Bow tie dna compositions and methods

Abstract

A bow tie DNA composition is three duplex DNA segments in a forked structure comprising a duplex stem, a duplex first fork and a duplex second fork, wherein a first strand of the stem and a first strand of the first fork form a first contiguous DNA strand, wherein a second strand of the stem and a first strand of the second fork form a second contiguous DNA strand, and wherein the first strand of the first fork and the first strand of the second fork are not complementary.

Claims

1 . A bow tie DNA composition, comprising: three duplex DNA segments in a forked structure comprising a duplex stem, a duplex first fork and a duplex second fork, wherein a first strand of the stem and a first strand of the first fork form a first contiguous DNA strand, wherein a second strand of the stem and a first strand of the second fork form a second contiguous DNA strand, and wherein the first strand of the first fork and the first strand of the second fork are not complementary. 2 . The bow tie DNA of claim 1 , wherein a second strand of the first fork is not contiguous with the first contiguous DNA strand, and wherein a second strand of the second fork is not contiguous with the second contiguous DNA strand. 3 . The bow tie DNA of claim 1 , wherein the first contiguous DNA comprises, in order, the first strand of the stem, the first strand of the first fork, a first unpaired loop, and a second strand of the first fork, and the second contiguous DNA strand comprises, in order, the second strand of the stem, the first strand of the second fork, a second unpaired loop, and a second strand of the second fork. 4 . The bow tie DNA of claim 1 , wherein the stem has a blunt end opposite the forks. 5 . The bow tie DNA of claim 1 , further comprising a double-stranded target DNA sequence ligated to the ends of the stem opposite the forks. 6 . A kit comprising: two to four strands of DNA capable of forming a bow tie DNA, a DNA ligase, and a reaction buffer, wherein the bow tie DNA comprises three duplex DNA segments in a forked structure comprising a duplex stem, a duplex first fork and a duplex second fork, wherein a first strand of the stem and a first strand of the first fork form a first contiguous DNA strand, wherein a second strand of the stem and a first strand of the second fork form a second contiguous DNA strand, and wherein the first strand of the first fork and the first strand of the second fork are not complementary. 7 . The kit of claim 6 , wherein the ligase is a blunt-ended DNA ligase. 8 . A method of making a modified double-stranded target DNA, comprising: ligating a double-stranded target DNA to a bow tie DNA to produce the modified double-stranded target DNA, wherein the bow tie DNA comprises three duplex DNA segments in a forked structure comprising a duplex stem, a duplex first fork and a duplex second fork, wherein a first strand of the stem and a first strand of the first fork form a first contiguous DNA strand, wherein a second strand of the stem and a first strand of the second fork form a second contiguous DNA strand, and wherein the first strand of the first fork and the first strand of the second fork are not complementary. 9 . The method of claim 8 , wherein the ligation is a blunt-end ligation. 10 . The method of claim 9 , wherein the ligation is done in a molar excess of the bow tie DNA to the double-stranded target DNA. 11 . A method for analyzing one or more double-stranded target DNAs, comprising: providing the double-stranded target DNAs ligated to a bow tie DNA, and contacting the ligated bow tie-DNA-target DNAs with a membrane containing at least one nanopore, wherein the bow tie DNA comprises three duplex DNA segments in a forked structure comprising a duplex stem, a duplex first fork and a duplex second fork, wherein a first strand of the stem and a first strand of the first fork form a first contiguous DNA strand, wherein a second strand of the stem and a first strand of the second fork form a second contiguous DNA strand, and wherein the first strand of the first fork and the first strand of the second fork are not complementary. 12 . The method of claim 11 , wherein analyzing comprises sequencing at least one strand of the double-stranded target DNA. 13 . The method of claim 11 , wherein the membrane comprises a pair of nanopores, wherein the distance between the nanopores of the pair is approximately equal to the distance between the forks of the bow tie DNA. 14 . The method of claim 11 , wherein, in the bow tie DNA, a second strand of the first fork is not contiguous with the first contiguous DNA strand, and wherein a second strand of the second fork is not contiguous with the second contiguous DNA strand. 15 . The method of claim 11 , wherein, in the bow tie DNA, the first contiguous DNA comprises, in order, the first strand of the stem, the first strand of the first fork, a first unpaired loop, and a second strand of the first fork, and the second contiguous DNA strand comprises, in order, the second strand of the stem, the first strand of the second fork, a second unpaired loop, and a second strand of the second fork. 16 . The method of claim 11 , wherein, in the bow tie DNA, the stem has a blunt end opposite the forks. 17 . The method of claim 11 , wherein, the sequence of one or more strands of the stem, the first fork, or the second fork is used to determine the 5-3′ or 3′-5′ orientation of a strand of the target DNA as it passes through the nanopore.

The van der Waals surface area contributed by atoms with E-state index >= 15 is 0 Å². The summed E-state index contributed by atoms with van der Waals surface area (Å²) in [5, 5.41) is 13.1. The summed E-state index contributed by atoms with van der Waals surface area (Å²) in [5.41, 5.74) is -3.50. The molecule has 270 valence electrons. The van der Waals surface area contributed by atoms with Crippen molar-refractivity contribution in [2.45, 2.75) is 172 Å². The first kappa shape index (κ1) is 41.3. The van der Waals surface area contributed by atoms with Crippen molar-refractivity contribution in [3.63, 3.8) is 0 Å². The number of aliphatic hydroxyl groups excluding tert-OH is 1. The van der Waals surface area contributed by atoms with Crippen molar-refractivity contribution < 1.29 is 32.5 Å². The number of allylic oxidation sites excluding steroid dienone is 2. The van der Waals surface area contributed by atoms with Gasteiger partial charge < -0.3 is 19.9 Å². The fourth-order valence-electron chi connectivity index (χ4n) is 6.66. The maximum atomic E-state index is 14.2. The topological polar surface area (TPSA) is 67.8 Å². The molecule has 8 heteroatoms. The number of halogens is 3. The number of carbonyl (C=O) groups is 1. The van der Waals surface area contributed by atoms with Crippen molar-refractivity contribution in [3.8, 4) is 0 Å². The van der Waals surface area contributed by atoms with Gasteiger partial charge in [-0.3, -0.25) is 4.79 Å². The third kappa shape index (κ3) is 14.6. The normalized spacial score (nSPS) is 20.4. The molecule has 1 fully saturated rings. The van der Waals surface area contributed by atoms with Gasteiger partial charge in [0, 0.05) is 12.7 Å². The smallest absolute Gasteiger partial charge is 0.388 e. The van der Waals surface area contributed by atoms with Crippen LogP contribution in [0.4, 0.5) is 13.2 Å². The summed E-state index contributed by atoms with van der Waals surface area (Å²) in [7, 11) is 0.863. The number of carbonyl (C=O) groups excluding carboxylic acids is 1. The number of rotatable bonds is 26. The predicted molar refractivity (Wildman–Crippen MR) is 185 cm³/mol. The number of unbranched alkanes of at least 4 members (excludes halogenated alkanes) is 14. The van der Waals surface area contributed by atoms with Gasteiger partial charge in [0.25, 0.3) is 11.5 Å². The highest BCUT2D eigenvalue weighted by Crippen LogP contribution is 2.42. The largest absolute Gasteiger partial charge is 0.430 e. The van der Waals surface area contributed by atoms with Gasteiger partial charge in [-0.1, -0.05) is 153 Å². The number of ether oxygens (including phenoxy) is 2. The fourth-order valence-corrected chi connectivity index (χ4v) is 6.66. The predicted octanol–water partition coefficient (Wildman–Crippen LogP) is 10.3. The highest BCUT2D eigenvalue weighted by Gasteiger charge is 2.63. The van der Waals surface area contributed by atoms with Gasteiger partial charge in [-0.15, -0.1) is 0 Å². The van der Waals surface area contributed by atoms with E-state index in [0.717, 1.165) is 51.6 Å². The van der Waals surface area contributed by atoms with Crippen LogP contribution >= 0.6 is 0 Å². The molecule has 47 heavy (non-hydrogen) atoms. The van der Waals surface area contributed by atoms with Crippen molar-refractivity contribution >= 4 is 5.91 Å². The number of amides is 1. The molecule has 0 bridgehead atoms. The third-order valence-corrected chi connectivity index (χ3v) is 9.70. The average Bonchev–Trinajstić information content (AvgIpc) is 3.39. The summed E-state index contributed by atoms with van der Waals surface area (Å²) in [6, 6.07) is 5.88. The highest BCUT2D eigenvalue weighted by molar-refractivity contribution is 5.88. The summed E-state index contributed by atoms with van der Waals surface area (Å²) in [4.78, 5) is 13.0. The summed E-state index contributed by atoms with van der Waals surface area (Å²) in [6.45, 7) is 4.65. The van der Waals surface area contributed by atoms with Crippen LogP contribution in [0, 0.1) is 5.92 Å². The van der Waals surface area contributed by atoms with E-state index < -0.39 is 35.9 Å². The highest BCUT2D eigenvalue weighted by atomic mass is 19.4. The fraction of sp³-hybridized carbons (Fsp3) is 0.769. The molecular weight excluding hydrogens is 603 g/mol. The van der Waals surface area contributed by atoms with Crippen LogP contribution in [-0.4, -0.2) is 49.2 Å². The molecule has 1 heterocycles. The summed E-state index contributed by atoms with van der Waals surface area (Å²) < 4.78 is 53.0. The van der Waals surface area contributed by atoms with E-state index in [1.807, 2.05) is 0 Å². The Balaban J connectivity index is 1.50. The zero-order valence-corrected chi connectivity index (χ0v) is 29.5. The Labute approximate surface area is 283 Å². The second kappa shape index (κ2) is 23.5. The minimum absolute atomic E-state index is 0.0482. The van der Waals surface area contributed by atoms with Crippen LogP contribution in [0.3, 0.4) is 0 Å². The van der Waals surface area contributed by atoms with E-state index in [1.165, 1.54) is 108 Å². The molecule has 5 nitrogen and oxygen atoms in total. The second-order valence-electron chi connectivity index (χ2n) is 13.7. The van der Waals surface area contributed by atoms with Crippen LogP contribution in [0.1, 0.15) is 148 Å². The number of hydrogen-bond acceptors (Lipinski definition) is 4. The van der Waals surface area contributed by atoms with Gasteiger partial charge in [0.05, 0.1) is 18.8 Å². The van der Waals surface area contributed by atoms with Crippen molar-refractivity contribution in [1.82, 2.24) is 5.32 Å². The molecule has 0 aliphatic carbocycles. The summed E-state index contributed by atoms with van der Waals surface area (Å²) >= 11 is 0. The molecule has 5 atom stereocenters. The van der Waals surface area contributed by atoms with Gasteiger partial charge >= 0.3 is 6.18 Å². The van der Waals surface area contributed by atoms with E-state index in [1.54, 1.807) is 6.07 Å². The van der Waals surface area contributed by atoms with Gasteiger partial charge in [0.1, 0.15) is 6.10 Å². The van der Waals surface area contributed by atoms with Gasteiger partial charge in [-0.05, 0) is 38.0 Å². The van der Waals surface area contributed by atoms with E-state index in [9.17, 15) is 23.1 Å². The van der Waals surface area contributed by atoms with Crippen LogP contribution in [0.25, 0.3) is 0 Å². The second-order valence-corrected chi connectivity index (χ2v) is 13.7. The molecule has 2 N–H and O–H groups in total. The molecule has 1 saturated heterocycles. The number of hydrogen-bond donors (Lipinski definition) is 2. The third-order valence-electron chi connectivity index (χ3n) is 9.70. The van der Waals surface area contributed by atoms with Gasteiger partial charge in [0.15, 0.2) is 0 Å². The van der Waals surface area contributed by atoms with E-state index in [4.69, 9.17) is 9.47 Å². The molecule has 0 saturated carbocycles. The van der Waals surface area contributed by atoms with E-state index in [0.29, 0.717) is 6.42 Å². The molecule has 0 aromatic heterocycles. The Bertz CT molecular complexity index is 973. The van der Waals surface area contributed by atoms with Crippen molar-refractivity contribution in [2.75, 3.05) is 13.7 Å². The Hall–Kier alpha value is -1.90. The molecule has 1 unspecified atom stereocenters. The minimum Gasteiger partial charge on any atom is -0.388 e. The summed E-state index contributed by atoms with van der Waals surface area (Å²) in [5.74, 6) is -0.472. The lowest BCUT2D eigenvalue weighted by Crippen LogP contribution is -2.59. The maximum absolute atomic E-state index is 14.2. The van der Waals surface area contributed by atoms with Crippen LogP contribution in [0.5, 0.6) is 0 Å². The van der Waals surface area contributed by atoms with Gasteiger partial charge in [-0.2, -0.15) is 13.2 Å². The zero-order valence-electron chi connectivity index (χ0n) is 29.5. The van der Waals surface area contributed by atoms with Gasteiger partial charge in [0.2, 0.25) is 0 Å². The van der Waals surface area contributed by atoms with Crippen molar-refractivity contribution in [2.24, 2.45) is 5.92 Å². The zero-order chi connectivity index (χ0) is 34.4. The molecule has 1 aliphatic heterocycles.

DOMESTIC PRIORITY [0001] This application claims priority to U.S. Provisional Application No. 61/986,343, entitled “BOW TIE DNA COMPOSITIONS AND METHODS,” filed Apr. 30, 2014, which is incorporated herein by reference in its entirety. BACKGROUND [0002] The present invention generally relates to nucleic acid structures and their methods of use, particularly in sequencing methods, and more specifically, to a bow tie DNA structure. [0003] DNA sequencing is the determination of the order in which nucleotides occur on a strand of deoxyribonucleic acid (DNA). Special emphasis has been given, for example, to the application of nanopores for DNA sequencing, which has promise in reducing the cost of DNA sequencing. A nanopore is a small hole on the order of several nanometers in internal diameter. The theory behind nanopore sequencing has to do with what occurs when the nanopore is immersed in a conducting fluid and an electric potential (voltage) is applied across it: under these conditions a slight electric current due to conduction of ions through the nanopore can be measured, and the amount of current is very sensitive to the size and shape of the nanopore. If single bases or strands of DNA pass (or part of the DNA molecule passes) through the nanopore, this can create a change in the magnitude of the current through the nanopore. In order to facilitate DNA sequencing, the DNA must be captured by the nanopore device and single stranded DNA made available for sequencing. SUMMARY [0004] According to one embodiment, a bow tie DNA composition comprises three duplex DNA segments in a forked structure comprising a duplex stem, a duplex first fork and a duplex second fork, wherein a first strand of the stem and a first strand of the first fork form a first contiguous DNA strand, wherein a second strand of the stem and a first strand of the second fork form a second contiguous DNA strand, and wherein the first strand of the first fork and the first strand of the second fork are not complementary. [0005] In another embodiment, a kit comprises two to four strands of DNA capable of forming a bow tie DNA structure, a DNA ligase, and a reaction buffer. [0006] In yet another embodiment, a method of making a modified double-stranded target DNA comprises ligating a double-stranded target DNA to a bow tie DNA as described above to produce the modified double-stranded target DNA. [0007] In yet another embodiment, a method for analyzing one or more double-stranded target DNAs comprises providing the double-stranded target DNAs ligated to a bow tie DNA, and contacting the ligated bow tie-DNA-target DNAs with a membrane containing at least one nanopore. BRIEF DESCRIPTION OF THE SEVERAL VIEWS OF THE DRAWINGS [0008] FIG. 1 shows an embodiment of a bow tie DNA molecule ligated onto both ends of a double-stranded target molecule from a sample; [0009] FIG. 2 is an embodiment of a bow tie DNA illustrating the contiguous sequence between the stem and the forks; [0010] FIG. 3 is an embodiment of a bow tie DNA illustrating the non-complementary sequence in the forks; [0011] FIG. 4 is an embodiment of a bow tie DNA illustrating a two strand structure in which each strand contains a stem strand-first fork strand-loop-second fork strand, wherein the first and second fork strands are complementary; [0012] FIG. 5 illustrates the presentation of a bow tie DNA-double stranded target DNA ligation product presented to a pair of nanopores in a membrane; and [0013] FIG. 6 is a schematic showing the ligation of fixed bow tie DNA sequences to a blunt-ended double-stranded target DNA. The known sequence and polarity (5′, 3′) of the bow tie DNA sequence can be used to identify the ends of the target DNA and to determine the strand direction of the target DNA. DETAILED DESCRIPTION [0014] The bow tie DNA molecules described herein are particularly well-suited for use in nanopore sequencing methods. When a nanopore is immersed in a conducting fluid and an electric potential (voltage) is applied across the nanopore, a slight electric current due to conduction of ions through the nanopore can be measured, and the amount of current is very sensitive to the size and shape of the nanopore. If single bases or strands of DNA pass (or part of the DNA molecule passes) through the nanopore, this can create a change in the magnitude of the current through the nanopore. Other electrical or optical sensors can also be positioned around the nanopore so that DNA bases can be differentiated while the DNA passes through the nanopore. One problem with nanopore sequencing is that double stranded DNA is stable and does not easily unwind to present separate strands. The bow tie DNA structures described herein can be ligated to double-stranded DNA samples providing modified targets that are well-suited for nanopore sequencing techniques. FIG. 1 illustrates a bow tie DNA ligated to a target DNA from a sample. [0015] In one embodiment, a bow tie DNA composition, comprises three duplex DNA segments in a forked structure comprising a duplex stem, a duplex first fork and a duplex second fork, wherein a first strand of the stem and a first strand of the first fork form a first contiguous DNA strand, wherein a second strand of the stem and a first strand of the second fork form a second contiguous DNA strand, and wherein the first strand of the first fork and the first strand of the second fork are not complementary. [0016] FIGS. 2-4 illustrate embodiments of bow tie DNAs of the present disclosure. The sequences of the stem/fork strands in FIG. 2 are as follows: [0000] SEQ ID NO. 1 5′ATGCCGTAAAAA3′ SEQ ID NO. 2 5′TACGGCATAAAA3′ [0017] The sequences of the stem/fork strands in FIG. 3 are as follows: [0000] SEQ ID NO. 3 5′GGGGGGGGGGG3′ SEQ ID NO. 4 5′CCCCCCCCCCC3′ [0018] The sequences of the stem/fork strands in FIG. 4 are as follows: [0000] SEQ ID NO. 5 5′ATGCCGTAGGGGTTTTCCCC3′ SEQ ID NO. 6 5′TACGGCATTTTTCCTTTGGAAAA5′ [0019] In FIGS. 2 and 3 , the second strand of the first fork and the second strand of the second fork are not contiguous with the first and second strands of the stem. That is, the bow tie DNA comprises four strands of DNA. In FIG. 2 , a first strand of the stem is contiguous with a first strand of the first fork, and a second strand of the stem is contiguous with a first strand of the second fork. In other words, the first strand of the stem and a first strand of the first fork form a single, contiguous polynucleotide chain. Similarly, the second strand of the stem and the first strand of the second fork form a single, contiguous polynucleotide chain. FIG. 3 illustrates that the first strand of the first fork and the first strand of the second fork are not complementary. In essence, because the first strand of the first fork and the first strand of the second fork are not complementary, they are free to bind their respective second strands, thus forming the double-stranded forked structure of the bow tie DNA. [0020] FIG. 4 illustrates an alternative embodiment, wherein the bow tie DNA comprises two contiguous strand of DNA. The first contiguous strand of DNA comprises, in order, the first strand of the stem, the first strand of the first fork, a first unpaired loop, and the second strand of the first fork. The second contiguous strand of DNA comprises, in order, the second strand of the stem, the first strand of the second fork, a second unpaired loop, and the second strand of the second fork. In this embodiment, the first and second strands of the forks are joined by the unpaired loops. [0021] Under normal operating conditions of pH, temperature and salt, the DNA strands will self-assemble to form the bow tie DNA structure. This secondary structure has the distinct property of presenting double stranded fork segments that have a tendency stay apart (splayed ends), due to the rigid structure of double stranded DNA and electrostatic repulsion of negative charges on phosphates of DNA backbone on adjacent fork segments. This electrostatic repulsion and splay will be pronounced at low salt concentration, due to reduced screening of negative charge on phosphate groups. [0022] Bow tie DNA structures are selected to maintain a bow tie secondary structure, and thus there is no particular limitation on the sequences that can be used so long as they form a stable bow tie structure. In addition, there are no particular limitations on the lengths of the forks and stem, so long as a stable bow tie DNA is formed. In one embodiment, the lengths of the forks and the stem are chosen to provide the desired separation of the ends of the forks. In an exemplary embodiment, the forks have lengths of 4 to 100, specifically 4 to 20 nucleotides; and the stem has a length of 8 to 100, specifically 8 to 25 nucleotides. [0023] The length of ForkA and ForkB can be increased or decreased by adding or removing nucleotides of complementary sequence to the double stranded stretch of the forks (L). This will manifest as greater or lesser physical distance between the ends of the forks (D). ( FIG. 5 ) [0024] Further, bow tie DNAs can be readily designed by one of ordinary skill in the art using the common knowledge of DNA hybridization and the calculation of melting temperatures for DNA duplexes. The T m of any nucleic acid duplex can be directly measured, using techniques well known in the art. For example, a thermal denaturation curve can be obtained for the duplex, the midpoint of which corresponds to the T m . The T m for a particular duplex (e.g., an approximate T m ) can also be calculated. For example, the T m for an oligonucleotide-target duplex can be estimated using the following algorithm, which incorporates nearest neighbor thermodynamic parameters: T m (Kelvin)=ΔH°/(ΔS°+R lnC t ), where the changes in standard enthalpy) (ΔH°) and entropy (ΔS°) are calculated from nearest neighbor thermodynamic parameters, R is the ideal gas constant (1.987 cal·K −1 mole −1 ), and C t is the molar concentration of the oligonucleotide. The calculated T m is optionally corrected for salt concentration, e.g., Na + concentration, using the formula: [0000] 1/ T m (Na + )=1/ T m (1M)+(4.29 f ( G·C )−3.95)×10 −5 ln [Na + ]+9.40×10 −6 ln 2 [Na + ]. [0025] In one embodiment, the stem comprises a blunt end opposite the forks which is suitable for blunt-ended ligation to a target DNA sequence. [0026] The bow tie DNA structures as described herein are particularly well-suited for ligation to a double-stranded target DNA molecule which is then subjected to an analysis, such as sequencing using a nanopore. Ligation can be blunt end ligation or ligation to a double-stranded target DNA that has a single-stranded overhang. [0027] In one embodiment, blunt-ended ligation of the bow tie DNA to a double-stranded target DNA is performed in a molar excess of the bow tie DNA, such as a 2-fold, 10-fold, or greater molar excess of the bow tie DNA. While the use of a molar excess of bow tie DNA is expected to produce an increased number of bow-tie-bow tie conjugates, it should reduce the number of target DNA molecules that are ligated to each other without also being ligated to at least one bow tie DNA. Thus, the expected products of blunt ended ligation are bow-tie-bow-tie conjugates, bow-tie-target conjugates containing one or more target molecules, and a small number of target-target conjugates. When the ligated products are analyzed, for example, by nanopore sequencing, the short bow-tie-bow-tie complexes have known sequences and will be readily recognized. More importantly, the target strands with ligated bow tie DNA will be readily recognized by the known sequence of the bow-tie DNA. [0028] In a further embodiment, a kit comprises two to four strands of DNA capable of forming a bow tie DNA structure, DNA ligase, and a reaction buffer. The kit optionally further comprises instructions for assembling the bow tie DNA and ligating the bow tie DNA to a target DNA. Reaction buffers are well-known in the art and include buffers and salts at suitable concentrations to perform a DNA ligation. [0029] In one embodiment, a method for analyzing one or more double-stranded target DNAs comprises providing the double-stranded target DNAs ligated to a bow tie DNA, and contacting the ligated bow tie-DNA-target DNAs with a membrane containing at least one nanopore. In one embodiment, analyzing comprises sequencing at least one strand of the double-stranded target DNA. [0030] The modified target DNAs ligated to a bow tie DNA are useful for nanopore sequencing, particularly nanopore sequencing using a modified nanopore device comprising one or more pairs of nanopores, wherein the distance between the two nanopores of the pair is approximately equal to the distance between the two forks of the bow tie DNA. Such a device is illustrated in FIG. 5 . The distance ( 104 ) between nanopore one ( 102 ) and nanopore two ( 103 ) in the membrane ( 101 ) is approximately equal to the distance (D) between the two forks of the bow tie DNA. Without being held to theory, it is believed that by matching distance 104 between the nanopores to distance D in the bow tie DNA, the two forks of the bow tie DNA will each thread through one of the matched nanopores. In this way, the DNA, as it moves through the nanopores, will unwind as it translocates from the source side of the membrane 101 to the sink side of the membrane. That is, one single strand of the modified target DNA will thread through each nanopore of the pair. Further, once the single strands pass to the sink side of the membrane, the energetics of hybridization will drive the single strands to helical rewinding. In this way, while the DNA in physical proximity to the pores 102 and 103 is single-stranded, the DNA above and below the membrane 101 will be double-stranded, leading to a “stretched” configuration within the membrane 101 . This stretched configuration will allow for maximal spatial separation of the DNA bases of the single-stranded DNA, increasing the fidelity and resolution of sequencing. Thus, the ligation of bow tie DNA to a double-stranded target DNA provides a novel presentation of double-stranded DNA to a nanopore device comprising pairs of nanopores which should eliminate the DNA preparation steps of fragmentation and unwinding. [0031] Another advantage of the use of bow tie DNAs as described herein is a result of the fixed or known sequence of the bow tie DNA. One problem with sequencing in a nanopore is not being able to determine the strand direction, that is, 5→3′ or 3→5′. As illustrated in FIG. 6 , reading the sequence of the bow tie ends allows identification of the strand direction as the DNA passes through the channel. As shown in FIG. 6 , sequencing the header or tail of bow tie DNA in each strand will allow for identification of strand direction. Known methods of computational biology can then be used to identify the strand of DNA sequenced within the human genome, for example. [0032] As used herein, polynucleotides include DNA and RNA, and are polymeric, contiguous, i.e., covalently bonded, strands of nucleotides. [0033] “Complementary” or “substantially complementary” refers to the hybridization or base pairing or the formation of a duplex between nucleotides or nucleic acids, such as, for instance, between the two strands of a double-stranded DNA molecule or between an oligonucleotide primer and a primer binding site on a single stranded nucleic acid. Complementary nucleotides are, generally, A and T (or A and U), or C and G. Two single stranded RNA or DNA molecules are said to be substantially complementary when the nucleotides of one strand, optimally aligned and compared and with appropriate nucleotide insertions or deletions, pair with at least about 80% of the nucleotides of the other strand, usually at least about 90% to 95%, and more specifically about 98 to 100%. Alternatively, substantial complementarity exists when an RNA or DNA strand will hybridize under selective hybridization conditions to its complement. Typically, selective hybridization will occur when there is at least 65% complementary over a stretch of at least 14 to 25 nucleotides, specifically at least about 75%, more specifically at least about 90% complementary. [0034] The term “single stranded DNA” (ssDNA) as used herein refers to a naturally occurring or synthetic deoxyribonucleic acid molecule comprising a linear single strand, for example, a ssDNA can be a sense or antisense gene sequence. [0035] “Duplex” is used interchangeably with “double-stranded” and means at least two oligonucleotides and/or polynucleotides that are fully or partially complementary and that undergo Watson-Crick type base pairing among all or most of their nucleotides so that a stable complex is formed. The terms “annealing” and “hybridization” are used interchangeably to mean the formation of a stable duplex. In one aspect, stable duplex means that a duplex structure is not destroyed by a stringent wash, e.g., conditions including temperature of about 5° C. less that the T m (melting temperature) of a strand of the duplex and low monovalent salt concentration, e.g., less than 0.2 M, or less than 0.1 M. “Perfectly matched” in reference to a duplex means that the poly- or oligonucleotide strands making up the duplex from a double Watson-Crick basepairing with a nucleotide in the other strand. The term “duplex” includes the pairing of nucleoside analogs, such as deoxyinosine, nucleosides with 2-aminopurine bases, PNAs, and the like, that may be employed. A “mismatch” in a duplex between two oligonucleotides or polynucleotides means that at pair of nucleotides in the duplex fails to undergo Watson-Crick bonding. [0036] “Hybridization” refers to the process in which two single-stranded polynucleotides bind non-covalently to form a stable double-stranded or duplex polynucleotide. The term “hybridization” may also refer to triple-stranded hybridization. The resulting (usually) double-stranded polynucleotide is a “hybrid” or “duplex.” “Hybridization conditions” will typically include salt concentrations of less than about 1 M, more usually less than about 500 mM or less than about 200 mM. Hybridization temperatures can be as low as 5° C., but are typically greater than 22° C., more typically greater than about 30° C., and specifically in excess of about 37° C. [0037] Hybridizations are usually performed under stringent conditions, i.e., conditions under which a probe will specifically hybridize to its target subsequence. Stringent conditions are sequence-dependent and are different in different circumstances. Longer fragments may require higher hybridization temperatures for specific hybridization. As other factors may affect the stringency of hybridization, including base composition and length of the complementary strands, presence of organic solvents and extent of base mismatching, the combination of parameters is more important than the absolute measure of any one alone. Generally, stringent conditions are selected to be about 5° C. lower than the T m for the specific sequence at a defined ionic strength and pH. Exemplary stringent conditions include salt concentration of at least 0.01 M to no more than 1 M Na ion concentration (or other salts) at a pH 7.0 to 8.3 and a temperature of at least 25° C. For example, conditions of 5×SSPE (750 mM NaCl, 5.0 mM sodium phosphate, 5 mM EDTA, pH 7.4) and a temperature of 25-30° C. are suitable for allele-specific probe hybridizations. “Hybridizing specifically to” or “specifically hybridizing to” or like expressions refer to the binding, duplexing, or hybridizing of a molecule substantially to or only to a particular nucleotide sequence or sequences under stringent conditions when that sequence is present in a complex mixture (e.g., total cellular) DNA or RNA. [0038] The term “blunt end” as used herein refers to the end of a dsDNA molecule having 5′ and 3′ ends, wherein the 5′ and 3′ ends terminate at the same nucleotide position. Thus, the blunt end comprises no 5′ or 3′ overhang. [0039] “Ligation” means to form a convalent bond or linkage between the termini of two or more nucleic acids, e.g. oligonucleotide and/or polynucleotide. Ligation included blunt-end ligation as well as ligation with a single strand overhang. The nature of the bond or linkage may vary widely and the ligation may be carried out enzymatically or chemically. In one embodiment, ligations are carried out enzymatically to form a phosphodiester linkage between a 5′ carbon of a terminal nucleotide of one oligonucleotide with 3′ carbon of another oligonucleotide. Examples of ligases include Taq DNA ligase, T4 DNA ligase, T7 DNA ligase, and E. coli DNA ligase. The choice of the ligase depends to a certain degree on the design of the ends to be joined together. Thus, if the ends are blunt, T4 DNA ligase may be employed, while a Taq DNA ligase may be preferred for a sticky end ligation, i.e. a ligation in which an overhang on each end is a complement to each other. [0040] As used herein, a “target polynucleotide” or “target DNA” is a polynucleotide from a sample. In one embodiment, a target polynucleotide is a double stranded polynucleotide (e.g., DNA) for which the nucleotide sequence is to be determined. [0041] A sample may be collected from an organism, mineral or geological site (e.g., soil, rock, mineral deposit, combat theater), forensic site (e.g., crime scene, contraband or suspected contraband), or a paleontological or archeological site (e.g., fossil, or bone) for example. A sample may be a “biological sample,” which refers to a material obtained from a living source or formerly-living source, for example, an animal such as a human or other mammal, a plant, a bacterium, a fungus, a protist or a virus. The biological sample can be in any form, including without limitation a solid material such as a tissue, cells, a cell pellet, a cell extract, or a biopsy, or a biological fluid such as urine, blood including plasma or serum, saliva, amniotic fluid, exudate from a region of infection or inflammation, or a mouth wash containing buccal cells, urine, cerebral spinal fluid and synovial fluid and organs. [0042] The terminology used herein is for the purpose of describing particular embodiments only and is not intended to be limiting of the invention. As used herein, the singular forms “a”, “an”, and “the” are intended to include the plural forms as well, unless the context clearly indicates otherwise. It will be further understood that the terms “comprises” and/or “comprising,” when used in this specification, specify the presence of stated features, integers, steps, operations, elements, and/or components, but do not preclude the presence or addition of one or more other features, integers, steps, operations, elements, components, and/or groups thereof. [0043] The flowchart and block diagrams in the Figures illustrate the architecture, functionality, and operation of possible implementations of systems, methods and computer program products according to various embodiments of the present invention. In this regard, each block in the flowchart or block diagrams may represent a module, segment, or portion of code, which comprises one or more executable instructions for implementing the specified logical function(s). It should also be noted that, in some alternative implementations, the functions noted in the block may occur out of the order noted in the figures. For example, two blocks shown in succession may, in fact, be executed substantially concurrently, or the blocks may sometimes be executed in the reverse order, depending upon the functionality involved. It will also be noted that each block of the block diagrams and/or flowchart illustration, and combinations of blocks in the block diagrams and/or flowchart illustration, can be implemented by special purpose hardware and computer instructions. [0044] The corresponding structures, materials, acts, and equivalents of all means or step plus function elements in the claims below are intended to include any structure, material, or act for performing the function in combination with other claimed elements as specifically claimed. The description of the present invention has been presented for purposes of illustration and description, but is not intended to be exhaustive or limited to the invention in the form disclosed. Many modifications and variations will be apparent to those of ordinary skill in the art without departing from the scope and spirit of the invention. The embodiment was chosen and described in order to best explain the principles of the invention and the practical application, and to enable others of ordinary skill in the art to understand the invention for various embodiments with various modifications as are suited to the particular use contemplated.